Then he put the pair of scissors at his feet. Then he took a small needle and thread and started to sew the bits of cloth, into a fine shirt. When the spell of sewing was over, he stuck the needle on to his turban.
The tailor's son who was watching it asked him: Father, the scissors are costly and look so beautiful. But you throw them down at your feet. This needle is worth almost nothing; you can get a dozen for an anna. Yet, you place it carefully on your head itself. Is there any reason for this illogical behaviour?
Yes, my son. The scissors have their function, no doubt; but they only cut the cloth into bits. The needle, on the contrary, unites the bits and enhances the value of the cloth. Therefore, the needle to me is more precious and valuable. The value of a thing depends on its utility, son, not on its cost-price or appearance.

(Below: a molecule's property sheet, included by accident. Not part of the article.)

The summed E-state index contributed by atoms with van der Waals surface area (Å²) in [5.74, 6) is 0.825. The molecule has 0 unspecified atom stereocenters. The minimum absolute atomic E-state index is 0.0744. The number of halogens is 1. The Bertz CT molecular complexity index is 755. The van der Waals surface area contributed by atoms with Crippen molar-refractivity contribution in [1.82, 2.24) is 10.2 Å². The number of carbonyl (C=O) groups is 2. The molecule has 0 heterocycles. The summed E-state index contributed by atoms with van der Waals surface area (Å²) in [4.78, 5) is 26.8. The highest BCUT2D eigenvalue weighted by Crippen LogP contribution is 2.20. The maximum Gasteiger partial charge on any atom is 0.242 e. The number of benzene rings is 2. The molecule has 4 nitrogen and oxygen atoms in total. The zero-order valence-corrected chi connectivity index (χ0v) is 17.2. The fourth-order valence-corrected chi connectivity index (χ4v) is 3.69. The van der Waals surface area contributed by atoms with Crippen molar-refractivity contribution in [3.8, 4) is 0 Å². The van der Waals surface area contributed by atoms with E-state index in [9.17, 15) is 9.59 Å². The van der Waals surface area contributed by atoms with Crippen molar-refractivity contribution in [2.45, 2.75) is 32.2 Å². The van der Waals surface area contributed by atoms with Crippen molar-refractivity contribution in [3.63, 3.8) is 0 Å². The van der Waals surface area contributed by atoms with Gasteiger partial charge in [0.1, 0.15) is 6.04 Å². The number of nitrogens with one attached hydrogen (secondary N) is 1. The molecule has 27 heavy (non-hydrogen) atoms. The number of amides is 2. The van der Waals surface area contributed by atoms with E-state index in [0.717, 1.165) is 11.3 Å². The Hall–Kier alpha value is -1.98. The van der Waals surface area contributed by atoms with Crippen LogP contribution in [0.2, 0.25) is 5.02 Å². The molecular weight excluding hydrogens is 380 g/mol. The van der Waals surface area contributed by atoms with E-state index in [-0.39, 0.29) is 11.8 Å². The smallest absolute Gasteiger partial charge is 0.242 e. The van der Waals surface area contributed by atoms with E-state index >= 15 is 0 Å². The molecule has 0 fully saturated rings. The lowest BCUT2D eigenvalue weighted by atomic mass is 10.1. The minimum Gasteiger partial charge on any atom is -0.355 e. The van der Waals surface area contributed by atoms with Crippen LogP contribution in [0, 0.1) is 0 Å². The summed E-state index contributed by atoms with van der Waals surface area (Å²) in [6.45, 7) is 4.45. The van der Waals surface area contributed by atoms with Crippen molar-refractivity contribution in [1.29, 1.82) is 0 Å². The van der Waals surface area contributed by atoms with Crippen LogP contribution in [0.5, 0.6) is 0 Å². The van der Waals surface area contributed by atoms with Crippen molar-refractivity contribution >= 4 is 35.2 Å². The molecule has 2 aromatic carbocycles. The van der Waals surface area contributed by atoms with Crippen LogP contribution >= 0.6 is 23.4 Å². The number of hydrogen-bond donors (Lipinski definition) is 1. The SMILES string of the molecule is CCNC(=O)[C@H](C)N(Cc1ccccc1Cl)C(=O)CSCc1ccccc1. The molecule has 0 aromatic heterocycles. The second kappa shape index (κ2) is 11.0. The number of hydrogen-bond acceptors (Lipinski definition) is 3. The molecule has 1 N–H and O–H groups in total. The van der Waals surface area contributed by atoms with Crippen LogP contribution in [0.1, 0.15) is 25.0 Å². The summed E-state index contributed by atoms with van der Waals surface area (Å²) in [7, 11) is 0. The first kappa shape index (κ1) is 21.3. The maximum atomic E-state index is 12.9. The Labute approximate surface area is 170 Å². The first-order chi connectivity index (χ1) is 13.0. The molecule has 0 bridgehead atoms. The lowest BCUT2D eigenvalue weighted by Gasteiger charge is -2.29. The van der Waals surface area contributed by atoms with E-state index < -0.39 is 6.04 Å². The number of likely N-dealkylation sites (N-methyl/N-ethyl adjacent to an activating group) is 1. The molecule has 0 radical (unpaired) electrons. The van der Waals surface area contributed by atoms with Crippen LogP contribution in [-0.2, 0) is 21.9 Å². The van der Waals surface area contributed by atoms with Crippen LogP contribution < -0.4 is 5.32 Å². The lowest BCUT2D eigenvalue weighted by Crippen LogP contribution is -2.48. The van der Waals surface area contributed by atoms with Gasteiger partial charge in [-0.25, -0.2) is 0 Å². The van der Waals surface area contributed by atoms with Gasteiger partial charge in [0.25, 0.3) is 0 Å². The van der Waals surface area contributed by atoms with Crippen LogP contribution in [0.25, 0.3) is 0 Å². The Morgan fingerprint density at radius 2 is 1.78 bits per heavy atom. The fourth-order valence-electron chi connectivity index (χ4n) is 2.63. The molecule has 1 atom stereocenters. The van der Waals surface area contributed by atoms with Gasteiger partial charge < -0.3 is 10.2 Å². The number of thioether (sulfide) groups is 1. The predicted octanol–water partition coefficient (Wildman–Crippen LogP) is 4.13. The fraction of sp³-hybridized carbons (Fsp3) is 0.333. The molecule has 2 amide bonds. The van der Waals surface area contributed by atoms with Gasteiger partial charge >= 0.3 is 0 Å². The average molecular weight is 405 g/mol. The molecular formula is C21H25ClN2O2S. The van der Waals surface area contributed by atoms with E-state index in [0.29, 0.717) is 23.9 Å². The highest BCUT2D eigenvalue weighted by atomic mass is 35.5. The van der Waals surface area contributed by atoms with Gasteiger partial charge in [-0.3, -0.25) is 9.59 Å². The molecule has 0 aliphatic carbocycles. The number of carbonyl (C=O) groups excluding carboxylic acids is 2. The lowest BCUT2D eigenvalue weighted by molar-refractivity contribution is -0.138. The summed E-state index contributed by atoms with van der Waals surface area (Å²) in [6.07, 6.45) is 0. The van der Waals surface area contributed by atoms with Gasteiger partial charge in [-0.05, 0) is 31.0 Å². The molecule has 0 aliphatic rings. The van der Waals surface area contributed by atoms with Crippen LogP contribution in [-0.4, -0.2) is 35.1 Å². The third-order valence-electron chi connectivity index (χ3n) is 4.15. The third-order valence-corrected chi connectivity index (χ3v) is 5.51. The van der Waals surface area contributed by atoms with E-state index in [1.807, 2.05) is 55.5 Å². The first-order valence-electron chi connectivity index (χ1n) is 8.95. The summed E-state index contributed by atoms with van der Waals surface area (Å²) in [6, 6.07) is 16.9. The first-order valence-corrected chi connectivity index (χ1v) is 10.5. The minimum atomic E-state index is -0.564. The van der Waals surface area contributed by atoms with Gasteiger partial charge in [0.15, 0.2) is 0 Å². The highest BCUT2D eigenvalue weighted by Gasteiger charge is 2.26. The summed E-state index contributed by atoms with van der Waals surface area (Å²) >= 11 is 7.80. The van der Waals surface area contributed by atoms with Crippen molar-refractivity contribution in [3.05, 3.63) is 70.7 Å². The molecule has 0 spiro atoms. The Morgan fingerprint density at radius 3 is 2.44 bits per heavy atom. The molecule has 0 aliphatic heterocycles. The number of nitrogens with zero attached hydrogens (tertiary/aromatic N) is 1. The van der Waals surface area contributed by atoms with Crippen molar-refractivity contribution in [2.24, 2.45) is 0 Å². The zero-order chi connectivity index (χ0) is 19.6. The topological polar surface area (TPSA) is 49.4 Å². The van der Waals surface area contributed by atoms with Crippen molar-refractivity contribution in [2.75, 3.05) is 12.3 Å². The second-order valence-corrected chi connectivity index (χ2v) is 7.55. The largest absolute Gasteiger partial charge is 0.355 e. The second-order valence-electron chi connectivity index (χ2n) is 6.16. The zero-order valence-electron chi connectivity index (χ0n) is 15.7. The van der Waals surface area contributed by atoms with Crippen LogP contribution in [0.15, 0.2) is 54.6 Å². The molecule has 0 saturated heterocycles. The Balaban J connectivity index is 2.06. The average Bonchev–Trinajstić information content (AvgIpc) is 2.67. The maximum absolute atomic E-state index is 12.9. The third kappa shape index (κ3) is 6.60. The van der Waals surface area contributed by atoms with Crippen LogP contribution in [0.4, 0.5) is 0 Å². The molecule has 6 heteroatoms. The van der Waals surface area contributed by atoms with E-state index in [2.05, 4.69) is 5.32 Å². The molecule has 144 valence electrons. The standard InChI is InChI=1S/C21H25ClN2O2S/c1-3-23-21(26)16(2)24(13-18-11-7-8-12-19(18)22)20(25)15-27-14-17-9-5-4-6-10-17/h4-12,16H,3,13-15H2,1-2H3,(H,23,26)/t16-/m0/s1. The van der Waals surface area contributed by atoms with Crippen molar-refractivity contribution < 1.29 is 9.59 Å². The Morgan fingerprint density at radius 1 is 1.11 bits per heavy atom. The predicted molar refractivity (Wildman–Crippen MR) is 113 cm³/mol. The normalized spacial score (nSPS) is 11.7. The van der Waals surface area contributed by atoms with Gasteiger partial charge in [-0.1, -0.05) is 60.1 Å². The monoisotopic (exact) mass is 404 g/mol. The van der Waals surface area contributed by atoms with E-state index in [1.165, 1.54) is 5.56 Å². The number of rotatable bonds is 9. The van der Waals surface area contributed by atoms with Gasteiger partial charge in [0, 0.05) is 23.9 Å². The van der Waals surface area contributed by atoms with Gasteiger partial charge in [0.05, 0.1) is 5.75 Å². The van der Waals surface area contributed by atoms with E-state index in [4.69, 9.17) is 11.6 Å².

Similarly, there are two classes of people in the world-those who create dissensions and disharmony, who separate man from man; and those who bring about peace and harmony, who unite people.
The former are generally the rich people, powerful politicians and kings; the latter are generally the poor devotees of God, the penniless wandering monks, and mendicants. The Lord makes use of both to carry on his function of providing the field for the evolution of individual souls. He throws down on the dust the mighty kings and millionaires who create wars and disharmony; and He keeps the poor, pious devotee over His own head. In His eyes the scale of values is entirely different!